HNA Group Co. is in advanced talks to sell its Swiss airport-cargo handler to a Canadian asset manager, according to people familiar with the matter, in what could be the debt-laden Chinese conglomerate’s biggest disposal since it unloaded its Hilton Worldwide Holdings Inc. stake in April.
Brookfield Asset Management Inc., based in Toronto, has emerged as the preferred bidder for Swissport International, the people said, asking not to be identified because the discussions are private. Swissport -- which also offers ticketing, cabin cleaning and aircraft maintenance -- could fetch more than $3 billion, the people said.
An agreement would build on what’s already been one of China’s biggest corporate garage sales in history. HNA is facing pressure to reduce the unsustainable debt levels accumulated in recent years, when it was at the forefront of the country’s global buying binge. Other high-profile Chinese trophy hunters such as Anbang Insurance Group Co. and Dalian Wanda Group Co. have also been hunkering down by selling assets worldwide.
Representatives for HNA, Brookfield and Swissport declined to comment.
While the Swissport talks are at an advanced stage, no final decisions have been made and they could still fall apart, the people said. Other bidders remain interested in the asset, the people said.
Cerberus Capital Management was among suitors earlier pursuing an acquisition of Swissport, Bloomberg News reported in August. Singapore state investment company Temasek Holdings Pte has also been studying a potential investment in Swissport as it considers deals with HNA that are complementary to its portfolio, people familiar with the matter said in April.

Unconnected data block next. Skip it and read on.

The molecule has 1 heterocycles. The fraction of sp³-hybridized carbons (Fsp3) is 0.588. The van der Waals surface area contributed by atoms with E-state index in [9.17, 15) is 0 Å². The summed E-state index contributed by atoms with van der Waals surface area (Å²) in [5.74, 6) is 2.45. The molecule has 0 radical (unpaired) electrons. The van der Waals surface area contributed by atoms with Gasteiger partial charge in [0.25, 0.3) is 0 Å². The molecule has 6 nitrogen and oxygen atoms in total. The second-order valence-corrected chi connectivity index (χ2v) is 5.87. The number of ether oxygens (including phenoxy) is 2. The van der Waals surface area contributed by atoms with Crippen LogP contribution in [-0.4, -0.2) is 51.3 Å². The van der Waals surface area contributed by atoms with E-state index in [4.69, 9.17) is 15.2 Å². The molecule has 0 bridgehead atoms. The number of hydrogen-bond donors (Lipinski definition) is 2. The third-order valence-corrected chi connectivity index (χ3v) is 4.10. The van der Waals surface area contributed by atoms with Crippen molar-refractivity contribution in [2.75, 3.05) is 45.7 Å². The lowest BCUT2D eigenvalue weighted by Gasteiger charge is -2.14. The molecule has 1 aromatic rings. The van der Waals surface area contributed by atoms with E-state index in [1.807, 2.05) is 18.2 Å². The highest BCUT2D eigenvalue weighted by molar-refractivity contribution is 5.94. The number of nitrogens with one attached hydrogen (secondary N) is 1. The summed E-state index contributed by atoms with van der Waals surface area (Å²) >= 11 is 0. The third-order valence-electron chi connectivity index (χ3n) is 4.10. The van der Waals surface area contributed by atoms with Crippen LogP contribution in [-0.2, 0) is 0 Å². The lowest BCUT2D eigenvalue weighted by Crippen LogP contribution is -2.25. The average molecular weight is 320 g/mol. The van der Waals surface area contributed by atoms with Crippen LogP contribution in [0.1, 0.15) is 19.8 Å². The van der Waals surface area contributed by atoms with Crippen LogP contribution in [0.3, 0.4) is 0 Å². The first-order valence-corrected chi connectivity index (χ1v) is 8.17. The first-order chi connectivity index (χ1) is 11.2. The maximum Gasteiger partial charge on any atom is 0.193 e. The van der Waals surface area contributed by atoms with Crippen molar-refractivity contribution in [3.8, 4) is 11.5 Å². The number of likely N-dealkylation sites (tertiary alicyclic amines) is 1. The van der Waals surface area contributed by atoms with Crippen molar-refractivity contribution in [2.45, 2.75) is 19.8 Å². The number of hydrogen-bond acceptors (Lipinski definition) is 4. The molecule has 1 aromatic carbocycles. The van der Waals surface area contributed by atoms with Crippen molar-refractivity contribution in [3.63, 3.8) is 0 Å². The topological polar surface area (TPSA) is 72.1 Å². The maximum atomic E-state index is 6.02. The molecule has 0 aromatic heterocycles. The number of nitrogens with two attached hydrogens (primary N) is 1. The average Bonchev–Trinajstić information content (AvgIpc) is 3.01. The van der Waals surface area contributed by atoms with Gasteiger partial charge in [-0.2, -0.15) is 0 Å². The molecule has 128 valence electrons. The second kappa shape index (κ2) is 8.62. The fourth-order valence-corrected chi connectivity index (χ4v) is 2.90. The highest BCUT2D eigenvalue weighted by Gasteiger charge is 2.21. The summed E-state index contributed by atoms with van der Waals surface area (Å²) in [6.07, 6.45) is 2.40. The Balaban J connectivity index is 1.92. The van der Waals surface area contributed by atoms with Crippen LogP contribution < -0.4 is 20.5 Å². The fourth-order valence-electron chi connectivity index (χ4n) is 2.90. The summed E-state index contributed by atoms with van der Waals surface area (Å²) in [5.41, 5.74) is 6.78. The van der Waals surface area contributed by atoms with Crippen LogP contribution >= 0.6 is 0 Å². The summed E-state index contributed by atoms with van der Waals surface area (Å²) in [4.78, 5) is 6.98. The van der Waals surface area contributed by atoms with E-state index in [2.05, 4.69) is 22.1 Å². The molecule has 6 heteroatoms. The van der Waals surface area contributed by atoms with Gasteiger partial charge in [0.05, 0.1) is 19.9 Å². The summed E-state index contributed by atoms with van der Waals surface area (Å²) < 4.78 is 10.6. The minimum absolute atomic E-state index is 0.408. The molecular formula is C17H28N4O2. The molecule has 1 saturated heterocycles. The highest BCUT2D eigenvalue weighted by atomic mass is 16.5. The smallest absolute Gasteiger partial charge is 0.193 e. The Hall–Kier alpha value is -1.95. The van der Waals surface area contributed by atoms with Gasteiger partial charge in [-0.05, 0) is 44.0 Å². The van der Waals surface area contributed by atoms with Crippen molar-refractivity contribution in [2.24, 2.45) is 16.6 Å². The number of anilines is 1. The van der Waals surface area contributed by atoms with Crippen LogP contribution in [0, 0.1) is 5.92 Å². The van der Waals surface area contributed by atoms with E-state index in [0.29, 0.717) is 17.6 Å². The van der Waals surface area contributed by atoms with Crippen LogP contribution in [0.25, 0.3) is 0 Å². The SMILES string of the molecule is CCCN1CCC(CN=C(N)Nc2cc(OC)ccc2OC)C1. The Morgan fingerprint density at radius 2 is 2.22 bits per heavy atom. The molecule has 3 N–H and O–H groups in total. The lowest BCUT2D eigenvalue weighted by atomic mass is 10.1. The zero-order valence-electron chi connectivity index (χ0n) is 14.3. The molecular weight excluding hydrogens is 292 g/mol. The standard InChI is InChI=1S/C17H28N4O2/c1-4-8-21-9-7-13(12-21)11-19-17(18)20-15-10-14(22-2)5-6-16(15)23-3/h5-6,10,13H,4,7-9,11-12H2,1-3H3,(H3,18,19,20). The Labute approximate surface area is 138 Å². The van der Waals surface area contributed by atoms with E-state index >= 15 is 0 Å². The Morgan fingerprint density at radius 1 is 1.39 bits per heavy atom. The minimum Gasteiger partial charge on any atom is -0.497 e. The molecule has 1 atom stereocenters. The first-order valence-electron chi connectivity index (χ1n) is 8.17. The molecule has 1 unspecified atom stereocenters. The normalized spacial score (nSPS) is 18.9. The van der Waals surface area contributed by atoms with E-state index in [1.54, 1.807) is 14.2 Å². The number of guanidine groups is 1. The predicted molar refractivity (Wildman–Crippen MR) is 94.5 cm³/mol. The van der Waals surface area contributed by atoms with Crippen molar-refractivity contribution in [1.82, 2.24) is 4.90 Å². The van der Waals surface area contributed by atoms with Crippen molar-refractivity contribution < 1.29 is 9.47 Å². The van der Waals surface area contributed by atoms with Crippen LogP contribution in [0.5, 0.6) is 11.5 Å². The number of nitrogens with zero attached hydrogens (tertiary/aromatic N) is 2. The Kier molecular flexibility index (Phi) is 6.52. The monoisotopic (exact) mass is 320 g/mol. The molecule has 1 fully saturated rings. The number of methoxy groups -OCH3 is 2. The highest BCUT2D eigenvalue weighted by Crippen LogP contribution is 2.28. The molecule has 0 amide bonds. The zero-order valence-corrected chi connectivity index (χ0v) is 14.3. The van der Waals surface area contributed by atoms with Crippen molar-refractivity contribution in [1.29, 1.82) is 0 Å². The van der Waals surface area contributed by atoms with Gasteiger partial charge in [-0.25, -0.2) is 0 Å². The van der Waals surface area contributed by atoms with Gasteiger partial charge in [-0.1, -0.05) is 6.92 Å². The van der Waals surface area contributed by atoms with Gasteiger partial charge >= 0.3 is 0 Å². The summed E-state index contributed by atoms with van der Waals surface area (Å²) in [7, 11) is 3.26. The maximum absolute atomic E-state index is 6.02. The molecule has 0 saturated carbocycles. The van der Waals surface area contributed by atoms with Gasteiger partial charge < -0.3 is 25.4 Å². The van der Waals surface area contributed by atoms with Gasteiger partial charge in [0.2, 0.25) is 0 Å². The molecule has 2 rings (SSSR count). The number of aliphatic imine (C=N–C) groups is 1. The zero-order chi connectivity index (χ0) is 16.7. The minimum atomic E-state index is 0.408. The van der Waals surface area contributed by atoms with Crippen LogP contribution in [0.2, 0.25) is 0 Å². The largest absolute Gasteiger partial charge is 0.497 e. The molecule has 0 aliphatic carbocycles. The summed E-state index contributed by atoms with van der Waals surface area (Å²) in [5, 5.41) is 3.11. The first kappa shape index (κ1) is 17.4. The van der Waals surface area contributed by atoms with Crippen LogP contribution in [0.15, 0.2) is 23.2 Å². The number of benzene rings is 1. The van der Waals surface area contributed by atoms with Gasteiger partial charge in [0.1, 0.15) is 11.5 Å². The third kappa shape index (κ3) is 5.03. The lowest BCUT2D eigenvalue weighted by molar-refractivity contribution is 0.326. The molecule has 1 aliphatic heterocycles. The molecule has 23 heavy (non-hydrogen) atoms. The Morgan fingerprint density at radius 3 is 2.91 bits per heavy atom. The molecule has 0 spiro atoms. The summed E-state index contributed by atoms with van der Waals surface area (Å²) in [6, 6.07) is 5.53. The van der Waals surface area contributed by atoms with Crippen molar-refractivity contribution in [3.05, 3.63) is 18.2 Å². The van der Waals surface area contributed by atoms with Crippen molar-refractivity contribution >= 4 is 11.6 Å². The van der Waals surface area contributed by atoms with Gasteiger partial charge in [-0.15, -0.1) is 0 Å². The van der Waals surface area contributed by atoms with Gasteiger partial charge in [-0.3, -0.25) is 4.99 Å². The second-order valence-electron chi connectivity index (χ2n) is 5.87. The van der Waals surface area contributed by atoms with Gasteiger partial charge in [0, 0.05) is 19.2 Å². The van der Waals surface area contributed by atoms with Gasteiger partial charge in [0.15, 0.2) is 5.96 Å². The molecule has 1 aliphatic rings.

HNA agreed to buy Swissport from buyout firm PAI Partners for 2.73 billion Swiss francs ($2.8 billion) in 2015, at a time when the Chinese group was on a buying spree. Swissport had been slated for an initial public offering, though the conglomerate decided to postpone the share sale in April amid a volatile market for listings.
HNA, which is saddled with one of the highest levels of debt in corporate China, still has billions of dollars in assets up for sale. It’s planning to exit its investment in Deutsche Bank AG and is seeking a buyer for its $1 billion container-leasing business Seaco, people familiar with the matter have said. It also plans to surrender eight floors of office space in Hong Kong and is selling stakes in various Chinese units, Bloomberg News reported last month.
Beyond financial challenges, HNA was roiled by the sudden death of 57-year-old Co-Chairman Wang Jian in July, a tragedy that threw a wrench at the company’s normalization plans as Wang was said to be the mastermind behind the purchase of many of the assets that are now being sold.
Chairman Chen Feng has since stepped up, promoting two family members as key lieutenants in August and tightening his control over the group as he seeks to persuade banks, investors and the government to restore their confidence in HNA.
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